BE FIRE SAFE

Some things to keep top of mind for condo fire safety

Question : Dear Maria; I am a new board member at my condo and I was thinking of bringing up a discussion on fire safety. What are some tips you can give on the topic?

Condominium buildings can present special fire safety concerns. When strictly enforced, local fire and construction codes can ensure that condos are designed to minimize the likelihood of a major conflagration. Fire alarm systems in condominium buildings are required to be tested annually in accordance with Alberta Law. The reason these inspections are mandatory is regular testing and maintenance of your fire alarm systems — including alarms, smoke detectors, emergency lighting and sprinkler systems — is because it saves lives in case of an emergency.

Do you know what to do if a fire starts in your condo? Here are some helpful tips that could save your life and others.

First and foremost—be prepared: Know your building and the emergency procedures that have been implemented for your condo’s fire safety plan. It is important to know where the nearest exits and stairwells are in the building as well as the fire alarms. Keep in mind that these locations may be inaccessible during a fire, so have an alternative escape plan. Establish a safe meeting place outside and away from the building. Assign a designated helper or point person for any individuals living in your unit that would require assistance to escape the fire. This could include, small children, elderly and/ or disabled individuals and of course our furry friends.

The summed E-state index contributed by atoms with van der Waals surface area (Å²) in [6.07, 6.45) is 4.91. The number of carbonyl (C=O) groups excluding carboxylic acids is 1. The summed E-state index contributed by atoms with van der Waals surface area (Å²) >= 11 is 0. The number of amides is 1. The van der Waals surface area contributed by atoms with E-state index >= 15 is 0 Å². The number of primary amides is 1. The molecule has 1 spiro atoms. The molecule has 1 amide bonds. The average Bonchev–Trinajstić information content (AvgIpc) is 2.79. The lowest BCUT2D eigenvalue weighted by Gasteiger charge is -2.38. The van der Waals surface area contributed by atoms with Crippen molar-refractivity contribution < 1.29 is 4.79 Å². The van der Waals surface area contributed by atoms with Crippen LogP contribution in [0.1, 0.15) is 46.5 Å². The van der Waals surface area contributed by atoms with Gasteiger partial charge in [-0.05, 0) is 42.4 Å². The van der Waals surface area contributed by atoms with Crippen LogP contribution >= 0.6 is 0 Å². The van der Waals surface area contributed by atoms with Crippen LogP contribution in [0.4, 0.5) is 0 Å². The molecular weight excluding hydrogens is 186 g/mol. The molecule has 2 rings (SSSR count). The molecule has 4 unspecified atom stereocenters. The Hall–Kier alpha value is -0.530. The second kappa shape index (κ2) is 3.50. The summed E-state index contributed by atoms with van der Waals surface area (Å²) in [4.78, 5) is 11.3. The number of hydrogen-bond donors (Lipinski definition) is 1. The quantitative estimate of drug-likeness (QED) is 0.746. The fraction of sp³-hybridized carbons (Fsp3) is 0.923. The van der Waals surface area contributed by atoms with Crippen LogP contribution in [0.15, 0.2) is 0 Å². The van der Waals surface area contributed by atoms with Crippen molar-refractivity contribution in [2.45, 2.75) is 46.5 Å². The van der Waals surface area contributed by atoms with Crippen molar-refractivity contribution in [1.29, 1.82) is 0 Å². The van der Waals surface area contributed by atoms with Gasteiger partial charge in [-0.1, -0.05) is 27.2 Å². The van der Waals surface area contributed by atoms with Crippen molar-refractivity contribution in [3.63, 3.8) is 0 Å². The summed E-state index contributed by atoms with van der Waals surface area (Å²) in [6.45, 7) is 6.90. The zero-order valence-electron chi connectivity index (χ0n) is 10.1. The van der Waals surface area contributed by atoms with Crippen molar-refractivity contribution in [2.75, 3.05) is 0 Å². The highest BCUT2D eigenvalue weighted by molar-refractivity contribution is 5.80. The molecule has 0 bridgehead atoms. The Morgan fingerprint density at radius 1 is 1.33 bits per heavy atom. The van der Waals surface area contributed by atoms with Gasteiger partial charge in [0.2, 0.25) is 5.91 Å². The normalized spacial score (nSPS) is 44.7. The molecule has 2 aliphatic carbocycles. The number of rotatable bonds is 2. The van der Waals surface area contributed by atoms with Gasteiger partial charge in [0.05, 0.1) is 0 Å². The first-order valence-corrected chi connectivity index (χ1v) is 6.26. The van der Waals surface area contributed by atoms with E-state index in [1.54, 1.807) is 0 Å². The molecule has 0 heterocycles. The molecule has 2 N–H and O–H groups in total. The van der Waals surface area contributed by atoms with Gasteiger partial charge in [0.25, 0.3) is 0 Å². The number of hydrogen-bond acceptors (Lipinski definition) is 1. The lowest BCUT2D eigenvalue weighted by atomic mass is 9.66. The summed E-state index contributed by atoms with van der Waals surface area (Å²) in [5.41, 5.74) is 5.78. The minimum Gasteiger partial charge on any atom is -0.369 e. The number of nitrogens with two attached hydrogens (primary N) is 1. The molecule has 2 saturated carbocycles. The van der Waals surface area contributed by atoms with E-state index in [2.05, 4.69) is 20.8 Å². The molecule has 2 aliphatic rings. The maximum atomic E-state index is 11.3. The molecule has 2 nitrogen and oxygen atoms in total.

If you hear the fire alarms sound: Act, but don’t panic! Check the doorknob/handle for heat, if it’s not hot, brace yourself against the door and open slowly.  If you feel no air pressure or heat
coming from the corridor begin your exit out of the unit and to the nearest exit. Close doors behind you and activate the fire alarm by using the pull stations. Use exit stairwells and leave the
building immediately. When you are in a safe  place, telephone the fire department; never assume this has been done. Know the correct address to the condo building and never use the elevators and or return to your unit until instructed to do so

If you cannot exit the unit, close the door but leave it unlocked. Dial 911 and hang a sheet outside the window to get the firefighters attention. Use wet towels to seal any openings that the fire may make its way into the unit. Stay very close to the ground and place a wet rag over your mouth to lessen smoke inhalation. If you have a balcony, make your way to the balcony and close the
door behind you, or move to a protected area in the room and wait for rescue. If you have a cell phone bring it with you.

Fire inspection access into units: At some point, you would have received notice from your condo manager that the Fire Inspection Company requires access into your unit during the annual
fire inspection testing. Do NOT ignore this request. Part of the annual inspection is for the representative to check the smoke detectors, heat sensors and valves associated with the fire safety
devices inside your unit.

Combustibles and flammables: Do not belong inside a unit, storage facility or the parking enclosure. These can cause the risk of fire. This is just the tip of the iceberg when it comes to fire safety in condominium buildings. Help do your part to ensure compliance with Safety codes, and protect yourself and others that live in close proximity to you.

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